Saturday, March 9, 2019

Movie Reviews: The Glass Wall

The Glass Wall
directed by Maxwell Shane
This is a 1953 black-and-white drama that might be considered a film noir in some circles. I didn't see that though. It has the look of many noir films but I'm not sure the story quite meets that criteria. It is far more of a very important message film than a noir, not that those two categories are mutually exclusive. It is something that would with some appropriate nationality changes to characters and an even more in your face approach likely resonate well with about half of American viewers were the film remade today. 

Although the message is not always subtle because the director beats the viewer over the head with it near the film's end, the film still has enough drama and excitement to pull the viewer in no matter his views on nationalization, immigration and following the letter of the law. There is always a tension between doing the right thing and doing the legal thing. Survival can make people not care about doing what's right. And the question of who gets to be an American is as important today as it was in 1953. 

The film's cinematography showing New York City at night is intoxicating. It reminded me of why NYC might be a nice place to visit but I wouldn't want to live there. NYC has so many people that if it were a state of its own it would be the 12th most populated state. I couldn't tolerate being around that many people day in and day out. Shane uses the constant throng of people to show how even among millions we can be set apart and made to feel alone. 

As with many films of this time it is sobering to look back and see how skinny Americans used to be. The people considered "fat" in this movie would be considered average today. As a nation we really need to drop some pounds. Peter Kuban (Vittorio Gassman) is an earnest good natured Hungarian Holocaust survivor and displaced person who has stowed away on an ship bound for NYC. 

He wants to come to America! He's heard such wonderful things about it. However things don't go the way Peter was expecting. He doesn't have papers or permission to enter the US.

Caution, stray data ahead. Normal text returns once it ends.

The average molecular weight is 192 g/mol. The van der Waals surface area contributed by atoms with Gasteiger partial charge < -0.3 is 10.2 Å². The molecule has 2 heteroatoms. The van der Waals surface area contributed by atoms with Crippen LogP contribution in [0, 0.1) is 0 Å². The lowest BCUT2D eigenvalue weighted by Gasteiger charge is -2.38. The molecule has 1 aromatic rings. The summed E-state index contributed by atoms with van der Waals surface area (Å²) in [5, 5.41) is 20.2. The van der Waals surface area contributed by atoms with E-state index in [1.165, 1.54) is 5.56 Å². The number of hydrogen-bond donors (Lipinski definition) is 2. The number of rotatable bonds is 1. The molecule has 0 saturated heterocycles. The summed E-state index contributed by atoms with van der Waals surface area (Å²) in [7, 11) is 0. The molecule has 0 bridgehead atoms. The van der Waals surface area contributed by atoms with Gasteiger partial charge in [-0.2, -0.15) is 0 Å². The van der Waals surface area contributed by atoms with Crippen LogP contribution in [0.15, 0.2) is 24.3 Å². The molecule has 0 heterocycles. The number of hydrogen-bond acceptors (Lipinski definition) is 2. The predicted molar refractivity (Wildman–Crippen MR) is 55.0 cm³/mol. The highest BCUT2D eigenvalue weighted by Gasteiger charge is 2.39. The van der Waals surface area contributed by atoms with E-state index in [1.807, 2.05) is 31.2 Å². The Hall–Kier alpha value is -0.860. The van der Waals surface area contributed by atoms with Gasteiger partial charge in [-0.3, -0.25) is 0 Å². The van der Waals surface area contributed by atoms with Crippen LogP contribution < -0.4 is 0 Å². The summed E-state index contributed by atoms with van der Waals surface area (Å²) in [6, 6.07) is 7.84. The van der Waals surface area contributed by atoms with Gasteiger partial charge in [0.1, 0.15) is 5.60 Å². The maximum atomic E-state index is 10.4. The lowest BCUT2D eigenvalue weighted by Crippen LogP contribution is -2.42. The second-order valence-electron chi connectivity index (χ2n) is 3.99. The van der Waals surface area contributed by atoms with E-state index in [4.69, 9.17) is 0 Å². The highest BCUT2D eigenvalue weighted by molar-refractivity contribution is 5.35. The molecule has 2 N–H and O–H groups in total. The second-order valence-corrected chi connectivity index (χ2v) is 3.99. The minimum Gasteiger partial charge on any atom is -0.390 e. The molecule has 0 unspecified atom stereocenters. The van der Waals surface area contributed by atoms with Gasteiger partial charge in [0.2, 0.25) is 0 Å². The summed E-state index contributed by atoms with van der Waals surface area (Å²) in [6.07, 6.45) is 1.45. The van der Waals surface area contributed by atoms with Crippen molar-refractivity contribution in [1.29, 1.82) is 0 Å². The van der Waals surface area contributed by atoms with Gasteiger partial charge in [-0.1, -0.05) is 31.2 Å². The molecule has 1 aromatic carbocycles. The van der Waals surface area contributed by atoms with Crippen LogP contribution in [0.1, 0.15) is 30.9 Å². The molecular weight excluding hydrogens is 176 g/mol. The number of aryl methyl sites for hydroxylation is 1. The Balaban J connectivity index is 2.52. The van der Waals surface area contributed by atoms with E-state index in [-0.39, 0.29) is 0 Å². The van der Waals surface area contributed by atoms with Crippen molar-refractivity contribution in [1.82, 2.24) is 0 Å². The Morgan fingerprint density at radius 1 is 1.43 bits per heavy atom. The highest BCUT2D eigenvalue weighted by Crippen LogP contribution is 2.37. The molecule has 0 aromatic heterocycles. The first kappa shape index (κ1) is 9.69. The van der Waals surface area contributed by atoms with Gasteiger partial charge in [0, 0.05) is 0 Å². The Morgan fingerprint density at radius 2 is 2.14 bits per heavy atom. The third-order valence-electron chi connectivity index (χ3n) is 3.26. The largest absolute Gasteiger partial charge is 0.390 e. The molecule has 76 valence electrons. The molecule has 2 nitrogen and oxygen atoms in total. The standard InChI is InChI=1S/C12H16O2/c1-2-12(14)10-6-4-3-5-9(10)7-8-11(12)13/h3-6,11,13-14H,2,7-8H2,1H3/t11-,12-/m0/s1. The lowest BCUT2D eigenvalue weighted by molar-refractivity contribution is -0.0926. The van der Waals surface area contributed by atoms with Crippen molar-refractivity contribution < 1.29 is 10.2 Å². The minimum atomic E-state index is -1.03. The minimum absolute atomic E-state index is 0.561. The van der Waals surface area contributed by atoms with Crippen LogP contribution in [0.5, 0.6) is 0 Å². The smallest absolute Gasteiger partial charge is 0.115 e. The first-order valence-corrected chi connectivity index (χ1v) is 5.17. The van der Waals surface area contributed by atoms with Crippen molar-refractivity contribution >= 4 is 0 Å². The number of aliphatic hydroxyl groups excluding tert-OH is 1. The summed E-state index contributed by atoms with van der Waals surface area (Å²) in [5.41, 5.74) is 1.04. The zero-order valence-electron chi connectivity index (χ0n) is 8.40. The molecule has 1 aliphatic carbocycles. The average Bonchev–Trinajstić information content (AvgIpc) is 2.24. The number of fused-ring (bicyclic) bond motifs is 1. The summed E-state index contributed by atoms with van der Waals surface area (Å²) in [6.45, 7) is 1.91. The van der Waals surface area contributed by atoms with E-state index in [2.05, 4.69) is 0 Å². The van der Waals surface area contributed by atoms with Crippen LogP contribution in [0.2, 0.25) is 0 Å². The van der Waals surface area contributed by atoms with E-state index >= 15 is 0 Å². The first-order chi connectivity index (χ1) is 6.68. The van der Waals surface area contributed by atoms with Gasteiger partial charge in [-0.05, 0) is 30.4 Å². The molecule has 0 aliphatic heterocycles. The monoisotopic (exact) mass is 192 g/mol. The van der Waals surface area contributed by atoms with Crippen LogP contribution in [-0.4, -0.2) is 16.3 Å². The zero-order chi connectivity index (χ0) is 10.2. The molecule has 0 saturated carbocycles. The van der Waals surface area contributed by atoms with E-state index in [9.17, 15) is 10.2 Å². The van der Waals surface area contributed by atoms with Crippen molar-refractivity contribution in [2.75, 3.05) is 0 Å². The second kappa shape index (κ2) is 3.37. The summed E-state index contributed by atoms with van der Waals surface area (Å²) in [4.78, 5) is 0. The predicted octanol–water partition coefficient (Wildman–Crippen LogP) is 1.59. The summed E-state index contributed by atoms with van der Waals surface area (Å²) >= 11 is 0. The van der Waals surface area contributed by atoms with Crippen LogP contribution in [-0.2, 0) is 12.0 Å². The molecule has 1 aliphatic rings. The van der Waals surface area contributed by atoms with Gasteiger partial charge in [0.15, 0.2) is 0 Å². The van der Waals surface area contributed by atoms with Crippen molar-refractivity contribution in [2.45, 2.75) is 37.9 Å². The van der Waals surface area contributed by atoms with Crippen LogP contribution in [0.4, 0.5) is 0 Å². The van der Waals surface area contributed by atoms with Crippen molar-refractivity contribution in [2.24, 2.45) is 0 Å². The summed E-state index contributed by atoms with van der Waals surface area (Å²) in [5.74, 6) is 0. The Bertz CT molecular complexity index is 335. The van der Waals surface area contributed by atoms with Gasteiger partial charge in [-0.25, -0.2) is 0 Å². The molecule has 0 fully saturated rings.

The immigration authorities, particularly one Inspector Bailey (Douglas Spencer), are initially polite to Peter but continually point out that he's illegal and so is not allowed in the US. Peter doesn't understand this. Peter helped an American paratrooper survive during the war. Peter knows that there's a special program granting American citizenship for people such as himself. Unfortunately Peter has no proof of his actions. All Peter knows is that the soldier's name was Tom and that he plays clarinet in NYC. If the authorities will just let him off the boat Peter will go look for Tom. Well Inspector Bailey hears stories like this every single day. He's sick of them. 

No one is going to pay Bailey next Tuesday for a hamburger today. Without a full name or address Bailey can't verify Peter's story. And he's not inclined to try. Bailey refuses to let Peter off the ship. Peter will be returned to Hungary or wherever the f*** he's from. And that is that as far as Bailey is concerned. But Peter has nothing to return to in Europe. His family perished in the death camps. And the Communists might try to do him in as well. Peter escapes the ship, breaking a few of his ribs and being shot at by police in the process. Only knowing that Tom plays in clubs in Times Square, Peter makes his way to that area. Along the way he meets a good looking woman named Maggie (Gloria Grahame) who's behind in her rent.

Peter sees Maggie steal a coat. He helps her elude the cops. Although Maggie states that she's an unemployed factory worker, the film gives a few hints, not least of which being that she's played by Gloria Grahame, that Maggie might sometimes work in the world's oldest profession--or at least think about it.

Although Maggie is initially alarmed when Peter insists on coming home with her, thinking that he wants what all men want, Peter's innate decency makes itself known. Peter gives Maggie his last dollar in an attempt to prevent her landlady from evicting her. 

And when the landlady's thuggish brother attempts to rape Maggie, Peter comes to her defense. Feeling he's made too much trouble for Maggie, Peter leaves. Unfortunately his picture is already in the news. Now he has an assault charge. The police are redoubling their search. On the run Peter meets more interesting characters. Some are sympathetic to him. Others don't care, even if they happen to share his ethnic background.

Meanwhile Tom (Jerry Paris) actually does exist. He sees Peter's picture in the paper. He must decide whether to alert the authorities that Peter really did save his life or go to a once in a lifetime audition. His long suffering girlfriend Nancy (Ann Robinson) doesn't think Tom owes Peter anything-at least not more than he owes himself and her. She thinks Tom should put the audition first. Nancy has put a lot of time and energy into Tom's career. She'll be damned if she'll let him throw it all away. There's not a tremendous amount of violence in this film. Nothing is explicit. This movie will make you think about the value of mercy and exceptions to the law. The entire story is still relevant today. The shots of NYC, as mentioned, are awe-inspiring and alienating in equal measure. 

Gassman plays Peter as the human incarnation of a well mannered dog. He doesn't understand why certain rules exist. He just wants to do good and be good. Grahame shines in her normal role as the seemingly tough but really sensitive and warm hearted woman who will melt for the right man. Her character will do a lot to help out Peter. A lot.  
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